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“Mankato Mayor John Brady could face multiple charges after police say he was driving under the influence, involved in a hit-and-run accident and failed to yield to an emergency vehicle.

Golden Valley Police were alerted about the hit-and-run accident shortly after 1 p.m. Saturday in Minneapolis, near Interstate 394 and Highway 100. An officer attempted to pull over the suspect vehicle, but Brady, 61, did not stop and instead, exited at Hopkins Crossroad, according to police.

He was arrested for the alleged hit-and-run accident, third-degree DWI, an open bottle violation and failure to yield to an emergency vehicle. Brady was transported to the Golden Valley Police Department jail then taken to detox.

The Golden Valley city attorney will consider criminal charges.

Earlier that day, police say Brady had been involved in another property damage accident, around 6:53 a.m. near Highway 169 and County Road 41.

A State Patrol report says Brady was driving a Tan Toyota Camry and rear ended Jason Mejia and his 17-year-old son who were stopped at a red light in a Ford Focus. Both cars could not be driven after the accident.”

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According to the same report, Brady pleaded guilty to a DWI in Blue Earth County in 1992.

This is particularly grating considering Brady presided over a city council that made sweeping changes to liquor sales in Mankato following the alcohol-related death of a student in 2007. City bars were forced to end all-you-can drink specials and all specials after 11 p.m. As a bartender, I saw firsthand how once-busy Wednesday and Thursday nights slowly became weeknights again after years of steady business. No doubt, the bars in Mankato have suffered the past few years as the job market’s grown more competitive, the cost of living has gone up and drink specials have been squelched. Plain and simple, college kids can’t afford to drink anymore. (College kids of legal drinking age, might I add.)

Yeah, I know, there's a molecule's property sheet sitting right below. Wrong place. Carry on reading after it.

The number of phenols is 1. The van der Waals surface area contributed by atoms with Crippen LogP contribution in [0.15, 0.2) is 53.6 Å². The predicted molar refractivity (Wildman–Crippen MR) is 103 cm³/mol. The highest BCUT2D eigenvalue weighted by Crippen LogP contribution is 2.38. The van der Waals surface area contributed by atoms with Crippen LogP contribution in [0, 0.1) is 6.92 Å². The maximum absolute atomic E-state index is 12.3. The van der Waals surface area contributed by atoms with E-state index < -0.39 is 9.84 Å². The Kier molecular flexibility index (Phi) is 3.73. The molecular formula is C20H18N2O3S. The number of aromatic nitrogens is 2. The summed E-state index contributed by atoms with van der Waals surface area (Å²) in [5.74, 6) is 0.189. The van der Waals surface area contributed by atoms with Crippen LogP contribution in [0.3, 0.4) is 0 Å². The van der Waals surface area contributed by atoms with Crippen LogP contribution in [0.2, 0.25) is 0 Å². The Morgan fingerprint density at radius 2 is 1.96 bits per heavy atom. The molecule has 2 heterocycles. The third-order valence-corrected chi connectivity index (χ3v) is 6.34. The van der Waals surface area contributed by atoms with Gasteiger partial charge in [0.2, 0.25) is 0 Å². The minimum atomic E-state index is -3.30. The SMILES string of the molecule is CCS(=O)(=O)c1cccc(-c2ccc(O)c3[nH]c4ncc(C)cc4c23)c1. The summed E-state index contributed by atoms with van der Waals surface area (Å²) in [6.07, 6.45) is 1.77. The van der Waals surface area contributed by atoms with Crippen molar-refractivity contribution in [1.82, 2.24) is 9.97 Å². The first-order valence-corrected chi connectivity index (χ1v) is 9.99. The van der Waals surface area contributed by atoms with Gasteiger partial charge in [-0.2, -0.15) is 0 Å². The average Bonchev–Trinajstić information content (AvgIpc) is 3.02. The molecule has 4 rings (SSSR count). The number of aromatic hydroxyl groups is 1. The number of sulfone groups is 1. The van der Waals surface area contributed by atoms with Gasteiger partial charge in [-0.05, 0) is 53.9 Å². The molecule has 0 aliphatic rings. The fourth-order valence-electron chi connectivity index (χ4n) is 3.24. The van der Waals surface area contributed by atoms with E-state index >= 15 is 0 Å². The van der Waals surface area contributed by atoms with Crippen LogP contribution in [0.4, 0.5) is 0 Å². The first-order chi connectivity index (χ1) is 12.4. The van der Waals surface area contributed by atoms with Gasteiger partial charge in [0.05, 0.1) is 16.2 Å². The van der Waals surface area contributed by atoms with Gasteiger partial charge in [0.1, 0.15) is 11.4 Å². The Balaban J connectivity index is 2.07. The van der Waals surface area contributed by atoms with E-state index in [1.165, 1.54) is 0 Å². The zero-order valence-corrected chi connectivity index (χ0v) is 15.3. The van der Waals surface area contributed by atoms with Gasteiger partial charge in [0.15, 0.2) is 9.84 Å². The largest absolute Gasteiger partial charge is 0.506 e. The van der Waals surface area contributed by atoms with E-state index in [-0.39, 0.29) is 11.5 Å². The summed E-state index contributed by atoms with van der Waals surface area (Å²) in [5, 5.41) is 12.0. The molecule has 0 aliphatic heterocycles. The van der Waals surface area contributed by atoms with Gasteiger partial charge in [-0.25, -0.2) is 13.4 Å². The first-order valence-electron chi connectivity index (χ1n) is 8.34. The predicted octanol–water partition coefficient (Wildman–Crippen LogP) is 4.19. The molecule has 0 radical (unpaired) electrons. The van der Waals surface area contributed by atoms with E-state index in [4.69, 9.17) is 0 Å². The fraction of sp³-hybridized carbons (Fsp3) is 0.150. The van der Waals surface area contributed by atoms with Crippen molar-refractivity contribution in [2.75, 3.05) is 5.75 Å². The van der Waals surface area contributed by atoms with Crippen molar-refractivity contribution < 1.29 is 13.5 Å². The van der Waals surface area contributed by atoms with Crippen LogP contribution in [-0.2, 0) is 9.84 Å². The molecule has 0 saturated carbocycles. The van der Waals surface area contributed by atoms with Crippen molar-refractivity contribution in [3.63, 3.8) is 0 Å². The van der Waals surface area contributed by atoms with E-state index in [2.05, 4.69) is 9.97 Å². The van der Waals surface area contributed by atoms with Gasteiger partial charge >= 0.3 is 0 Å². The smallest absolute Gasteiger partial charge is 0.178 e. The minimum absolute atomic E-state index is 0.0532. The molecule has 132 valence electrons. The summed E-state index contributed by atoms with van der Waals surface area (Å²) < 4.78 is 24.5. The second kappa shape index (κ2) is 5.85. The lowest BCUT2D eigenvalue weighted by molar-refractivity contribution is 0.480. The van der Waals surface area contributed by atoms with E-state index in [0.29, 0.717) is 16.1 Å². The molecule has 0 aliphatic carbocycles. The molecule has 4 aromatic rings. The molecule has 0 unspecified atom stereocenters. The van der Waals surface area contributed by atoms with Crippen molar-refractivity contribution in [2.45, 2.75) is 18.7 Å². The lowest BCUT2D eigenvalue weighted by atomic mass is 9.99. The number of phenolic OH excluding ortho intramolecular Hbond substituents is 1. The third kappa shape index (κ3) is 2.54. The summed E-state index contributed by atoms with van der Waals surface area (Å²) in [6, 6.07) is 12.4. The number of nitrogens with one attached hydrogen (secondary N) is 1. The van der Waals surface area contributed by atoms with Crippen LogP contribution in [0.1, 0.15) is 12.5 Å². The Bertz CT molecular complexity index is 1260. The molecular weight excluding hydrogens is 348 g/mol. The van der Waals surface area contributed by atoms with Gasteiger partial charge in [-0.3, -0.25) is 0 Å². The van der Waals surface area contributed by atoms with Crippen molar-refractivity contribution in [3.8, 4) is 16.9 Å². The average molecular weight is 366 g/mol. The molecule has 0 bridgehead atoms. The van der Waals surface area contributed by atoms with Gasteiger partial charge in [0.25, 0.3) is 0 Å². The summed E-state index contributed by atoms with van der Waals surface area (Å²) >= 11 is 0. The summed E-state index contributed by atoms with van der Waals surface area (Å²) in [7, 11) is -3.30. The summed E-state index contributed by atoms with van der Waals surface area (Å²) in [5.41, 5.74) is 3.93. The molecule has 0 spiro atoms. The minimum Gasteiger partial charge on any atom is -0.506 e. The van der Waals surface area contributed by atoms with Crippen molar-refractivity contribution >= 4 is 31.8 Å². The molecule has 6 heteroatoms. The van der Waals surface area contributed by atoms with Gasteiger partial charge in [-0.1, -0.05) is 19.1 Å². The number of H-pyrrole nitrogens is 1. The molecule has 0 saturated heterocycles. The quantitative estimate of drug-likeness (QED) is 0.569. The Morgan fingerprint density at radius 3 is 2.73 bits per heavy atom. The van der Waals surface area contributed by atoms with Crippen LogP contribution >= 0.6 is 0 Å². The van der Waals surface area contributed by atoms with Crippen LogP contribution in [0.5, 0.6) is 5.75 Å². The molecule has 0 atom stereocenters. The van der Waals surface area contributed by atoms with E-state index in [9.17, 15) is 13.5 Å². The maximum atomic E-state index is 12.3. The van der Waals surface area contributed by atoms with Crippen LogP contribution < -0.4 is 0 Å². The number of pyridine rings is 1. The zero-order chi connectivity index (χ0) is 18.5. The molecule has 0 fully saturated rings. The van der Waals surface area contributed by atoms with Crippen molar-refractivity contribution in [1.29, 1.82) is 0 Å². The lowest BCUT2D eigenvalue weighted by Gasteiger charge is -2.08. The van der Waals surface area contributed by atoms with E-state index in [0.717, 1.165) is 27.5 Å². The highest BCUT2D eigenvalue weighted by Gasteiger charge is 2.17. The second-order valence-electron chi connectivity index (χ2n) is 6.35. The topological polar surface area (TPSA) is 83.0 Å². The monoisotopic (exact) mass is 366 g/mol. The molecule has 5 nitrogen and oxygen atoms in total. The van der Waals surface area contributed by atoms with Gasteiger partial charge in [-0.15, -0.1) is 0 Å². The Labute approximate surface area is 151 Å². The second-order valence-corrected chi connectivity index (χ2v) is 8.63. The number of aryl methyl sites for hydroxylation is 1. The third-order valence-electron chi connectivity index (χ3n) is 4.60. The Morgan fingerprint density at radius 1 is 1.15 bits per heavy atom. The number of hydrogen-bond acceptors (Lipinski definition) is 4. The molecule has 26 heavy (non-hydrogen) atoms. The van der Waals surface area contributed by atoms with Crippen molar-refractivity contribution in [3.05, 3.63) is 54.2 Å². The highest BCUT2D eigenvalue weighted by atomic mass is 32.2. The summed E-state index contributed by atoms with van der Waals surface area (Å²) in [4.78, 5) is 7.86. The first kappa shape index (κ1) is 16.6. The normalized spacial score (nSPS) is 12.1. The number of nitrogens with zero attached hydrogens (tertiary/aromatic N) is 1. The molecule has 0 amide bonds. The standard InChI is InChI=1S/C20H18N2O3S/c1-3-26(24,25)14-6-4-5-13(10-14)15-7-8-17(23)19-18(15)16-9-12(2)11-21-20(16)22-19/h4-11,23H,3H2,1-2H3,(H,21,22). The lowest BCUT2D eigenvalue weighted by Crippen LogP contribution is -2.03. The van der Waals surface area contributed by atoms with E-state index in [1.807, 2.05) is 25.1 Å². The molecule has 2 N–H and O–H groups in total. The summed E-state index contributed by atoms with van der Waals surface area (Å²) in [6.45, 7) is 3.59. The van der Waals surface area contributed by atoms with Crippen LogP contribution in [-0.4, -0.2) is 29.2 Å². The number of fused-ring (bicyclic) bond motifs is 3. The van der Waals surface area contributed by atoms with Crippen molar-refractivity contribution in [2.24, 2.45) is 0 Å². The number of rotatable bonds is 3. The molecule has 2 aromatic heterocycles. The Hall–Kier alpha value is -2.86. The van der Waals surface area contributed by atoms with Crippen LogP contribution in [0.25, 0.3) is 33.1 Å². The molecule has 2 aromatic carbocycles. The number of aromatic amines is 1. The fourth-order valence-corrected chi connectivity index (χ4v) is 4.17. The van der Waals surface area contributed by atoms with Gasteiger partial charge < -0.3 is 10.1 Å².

But Brady can. That’s our mayor, who just won the mayoral primary a few weeks back and looked prepared to win again in November. He’s in China until Monday, I believe, and while he’s released an apology, my hope is he resigns. He and the city council have set the expectation for total responsibility when it comes to alcohol, and that goes for college students, business-owners and the greater Mankato community. Shouldn’t it, too, go for local government? Among them, the mayor?

Mayor John Brady has embarrassed himself, his peers, Minnesota State University, Mankato and the town that elected him. It’s time he shows some humility, seeks personal help and steps away from the mayorship.

Mankato deserves better.

The Best Albino Muslim Rapper Ever

So, it was a sober crowd and a lot of Abercrombie-wearing white kids, but Brother Ali came and rocked Minnesota State University tonight Mankato, MN. He’s definitely a throwback to classic MCs. Ali is on the road in promotion of his new EP, The Truth is Here, released on Minneapolis-based Rhymesayers Entertainment.

I recorded a couple clips from the show. Unfortunately, my battery died by the time he got to his a-cappellas, but here’s what I got:

I only stayed for about eight songs. I’m on a month-long detox, abstaining from alcohol and pop. Needless to say, without a few beers or even a few Rock Stars, it was hard to get in the concernt-going mood. Not to mention I spotted about six of my students with whom I teach 8 a.m. class tomorrow. Last thing I need are my students mocking my terrible dance moves.